Crew Resource Management in the ED

The brave new world of major trauma centres (MTCs) is here; most Emergency Departments (EDs) are planning for them, be it reassurance (and relief?) for smaller ones as trauma patients are whisked off to the local MTC, or the increased workload for the new MTCs as ambulances head to their doors.

Changes of this nature mean a change in team dynamics; the increased work for MTCs means there will be a focus on the trauma team – a varied group of staff that meets in moments of intense pressure to deliver advanced care to the sickest patients the hospital will see.

Are we a different animal from other professions that find themselves in comparable situations? If not, why do these other professions (e.g. nuclear plant workers, fire and rescue personnel and airline cockpit crew) continuously practice, simulate, brief and debrief incidents whereas trauma teams rarely, if ever, do?

Crew Resource Management (CRM) is creeping into clinical practice and, despite the cynicism of skeptics, it is having a positive impact. The ability of individuals to work as part of a team, and for that team to then work as an efficient single entity in a reliable and reproducible way, must be the goal of ED teams and CRM offers simple and logical ways to support this.

The principle behind CRM is good communication and decision-making. Clinicians’ decisions are often opinions based on personal experience and the immediate information available at the bedside. In the early stages of trauma management accurate information is limited, and to some extent decisions are educated guesses. Better quality background information reduces the degree of guesswork and this can be gained through open communication.

A team leader who briefs the team and introduces its members to each other before the patient arrives opens communication streams and allows team members to input to decision-making. The same team leader who then stands back, maintains situational awareness, observes the team at work, watches and listens, conscious of the ticking clock above the trolley will quietly allow the team to perform their individual specialist roles whilst ensuring that care is swift and targeted.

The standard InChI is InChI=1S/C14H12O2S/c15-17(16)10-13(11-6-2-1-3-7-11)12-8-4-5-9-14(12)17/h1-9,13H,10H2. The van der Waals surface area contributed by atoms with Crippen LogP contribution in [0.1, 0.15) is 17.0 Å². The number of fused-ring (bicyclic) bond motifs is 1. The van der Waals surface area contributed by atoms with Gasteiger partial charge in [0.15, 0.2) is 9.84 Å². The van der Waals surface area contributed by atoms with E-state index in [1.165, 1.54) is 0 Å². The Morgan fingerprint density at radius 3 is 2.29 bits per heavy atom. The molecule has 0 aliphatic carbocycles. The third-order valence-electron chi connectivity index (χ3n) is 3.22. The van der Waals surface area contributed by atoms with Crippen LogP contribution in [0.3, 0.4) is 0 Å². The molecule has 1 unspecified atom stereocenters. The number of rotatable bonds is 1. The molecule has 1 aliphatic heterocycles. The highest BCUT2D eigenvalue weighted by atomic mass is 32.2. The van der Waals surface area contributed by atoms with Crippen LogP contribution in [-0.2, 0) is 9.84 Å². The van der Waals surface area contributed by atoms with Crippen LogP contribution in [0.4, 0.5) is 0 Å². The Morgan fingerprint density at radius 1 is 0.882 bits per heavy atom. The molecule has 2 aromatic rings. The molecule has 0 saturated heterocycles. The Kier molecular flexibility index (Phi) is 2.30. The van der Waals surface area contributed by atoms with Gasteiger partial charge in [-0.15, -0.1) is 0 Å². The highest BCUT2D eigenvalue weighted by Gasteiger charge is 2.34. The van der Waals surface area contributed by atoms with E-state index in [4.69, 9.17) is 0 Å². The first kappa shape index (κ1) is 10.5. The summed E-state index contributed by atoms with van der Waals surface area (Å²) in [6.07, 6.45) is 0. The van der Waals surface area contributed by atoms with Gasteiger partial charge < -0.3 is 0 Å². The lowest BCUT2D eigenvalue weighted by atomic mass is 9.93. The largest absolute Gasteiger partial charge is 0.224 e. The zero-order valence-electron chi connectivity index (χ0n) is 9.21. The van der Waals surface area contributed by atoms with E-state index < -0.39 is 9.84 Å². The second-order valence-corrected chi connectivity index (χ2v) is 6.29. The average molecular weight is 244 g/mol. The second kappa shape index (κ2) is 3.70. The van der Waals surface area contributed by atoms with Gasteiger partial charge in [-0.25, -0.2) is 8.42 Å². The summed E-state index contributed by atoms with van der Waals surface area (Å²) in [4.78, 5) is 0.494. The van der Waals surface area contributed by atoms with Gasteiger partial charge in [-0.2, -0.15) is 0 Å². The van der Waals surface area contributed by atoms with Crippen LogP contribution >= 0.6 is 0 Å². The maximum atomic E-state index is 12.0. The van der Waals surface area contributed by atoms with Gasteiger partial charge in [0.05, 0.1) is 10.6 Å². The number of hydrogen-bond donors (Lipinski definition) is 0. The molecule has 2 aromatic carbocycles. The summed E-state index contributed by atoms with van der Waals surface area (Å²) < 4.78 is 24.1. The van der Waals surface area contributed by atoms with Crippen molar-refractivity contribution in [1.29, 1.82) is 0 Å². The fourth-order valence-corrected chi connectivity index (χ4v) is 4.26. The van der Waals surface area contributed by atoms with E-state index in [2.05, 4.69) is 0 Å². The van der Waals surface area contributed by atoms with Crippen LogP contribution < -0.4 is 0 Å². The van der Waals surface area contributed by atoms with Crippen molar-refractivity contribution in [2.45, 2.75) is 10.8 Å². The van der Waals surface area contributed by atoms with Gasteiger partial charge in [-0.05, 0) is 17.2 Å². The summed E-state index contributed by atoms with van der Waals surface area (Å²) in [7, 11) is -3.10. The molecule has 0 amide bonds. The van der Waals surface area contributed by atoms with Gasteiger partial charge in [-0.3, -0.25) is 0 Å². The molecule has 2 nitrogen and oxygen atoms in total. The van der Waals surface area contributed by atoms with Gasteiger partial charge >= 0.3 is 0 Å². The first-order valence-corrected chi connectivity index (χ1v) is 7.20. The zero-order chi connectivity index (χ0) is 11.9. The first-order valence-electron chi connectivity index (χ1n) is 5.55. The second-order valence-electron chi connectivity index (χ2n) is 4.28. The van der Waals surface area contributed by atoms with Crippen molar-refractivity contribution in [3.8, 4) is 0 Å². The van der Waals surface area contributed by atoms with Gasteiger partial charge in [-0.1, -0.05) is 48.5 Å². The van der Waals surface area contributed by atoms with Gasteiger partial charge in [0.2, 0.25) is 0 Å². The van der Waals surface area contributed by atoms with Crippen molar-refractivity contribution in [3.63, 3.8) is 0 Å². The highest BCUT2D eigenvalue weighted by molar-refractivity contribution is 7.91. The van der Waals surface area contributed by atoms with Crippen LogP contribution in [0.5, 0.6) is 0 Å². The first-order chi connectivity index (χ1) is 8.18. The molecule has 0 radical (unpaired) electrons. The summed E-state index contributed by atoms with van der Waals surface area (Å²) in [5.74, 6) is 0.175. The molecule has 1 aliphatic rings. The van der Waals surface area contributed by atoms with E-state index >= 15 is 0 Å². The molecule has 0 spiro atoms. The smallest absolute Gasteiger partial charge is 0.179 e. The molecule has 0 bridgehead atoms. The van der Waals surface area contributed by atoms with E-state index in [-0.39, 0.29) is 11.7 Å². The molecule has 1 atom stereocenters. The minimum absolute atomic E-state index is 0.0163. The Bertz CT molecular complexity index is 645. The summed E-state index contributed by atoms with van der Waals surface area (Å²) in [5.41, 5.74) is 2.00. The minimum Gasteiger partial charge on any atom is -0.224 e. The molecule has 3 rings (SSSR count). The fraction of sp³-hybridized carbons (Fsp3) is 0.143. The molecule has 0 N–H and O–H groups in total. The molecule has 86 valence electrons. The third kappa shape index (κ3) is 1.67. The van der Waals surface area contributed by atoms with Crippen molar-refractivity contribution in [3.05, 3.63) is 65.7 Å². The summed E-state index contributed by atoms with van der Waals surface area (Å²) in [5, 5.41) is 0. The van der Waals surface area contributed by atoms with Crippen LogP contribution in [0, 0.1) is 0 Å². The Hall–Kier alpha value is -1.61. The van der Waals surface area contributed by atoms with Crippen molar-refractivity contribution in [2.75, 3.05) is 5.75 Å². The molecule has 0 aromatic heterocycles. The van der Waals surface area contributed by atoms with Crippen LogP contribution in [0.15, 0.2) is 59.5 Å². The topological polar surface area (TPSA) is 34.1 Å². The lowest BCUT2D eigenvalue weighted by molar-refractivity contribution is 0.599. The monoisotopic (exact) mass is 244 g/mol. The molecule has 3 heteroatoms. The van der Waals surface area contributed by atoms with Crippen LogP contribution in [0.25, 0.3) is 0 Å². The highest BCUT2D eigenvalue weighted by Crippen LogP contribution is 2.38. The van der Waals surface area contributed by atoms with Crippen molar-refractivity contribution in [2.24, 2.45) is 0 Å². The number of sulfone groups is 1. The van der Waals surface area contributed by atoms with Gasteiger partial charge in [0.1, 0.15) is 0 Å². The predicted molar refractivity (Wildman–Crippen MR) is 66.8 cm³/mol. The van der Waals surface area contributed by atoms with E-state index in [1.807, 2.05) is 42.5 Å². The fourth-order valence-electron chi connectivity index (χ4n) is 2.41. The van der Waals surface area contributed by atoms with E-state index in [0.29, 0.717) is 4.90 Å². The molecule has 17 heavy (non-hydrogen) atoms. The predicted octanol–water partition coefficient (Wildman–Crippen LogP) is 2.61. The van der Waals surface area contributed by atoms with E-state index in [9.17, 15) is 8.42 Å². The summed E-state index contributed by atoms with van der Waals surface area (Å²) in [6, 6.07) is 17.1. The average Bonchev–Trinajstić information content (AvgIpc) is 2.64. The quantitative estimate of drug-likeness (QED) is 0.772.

The role of CRM in aviation is illustrated by two events. When a twin engine British Midland 737 crashed near East Midlands Airport in 1989 killing 47 passengers there were significant failings in communication and decision making after a single engine malfunction led to the healthy engine being shut down before landing. In contrast, when a twin engine US Airways Airbus 320 landed in the New York Hudson River in 2009 following a bird strike and total power loss and with no deaths, there was a near perfect allocation of tasks, communications, decision making and activation of pre-briefed emergency drills.

The different outcomes in these two situations were in some considerable part due to CRM.

Why should teamwork in healthcare not be to the same standard?


Nick Crombie


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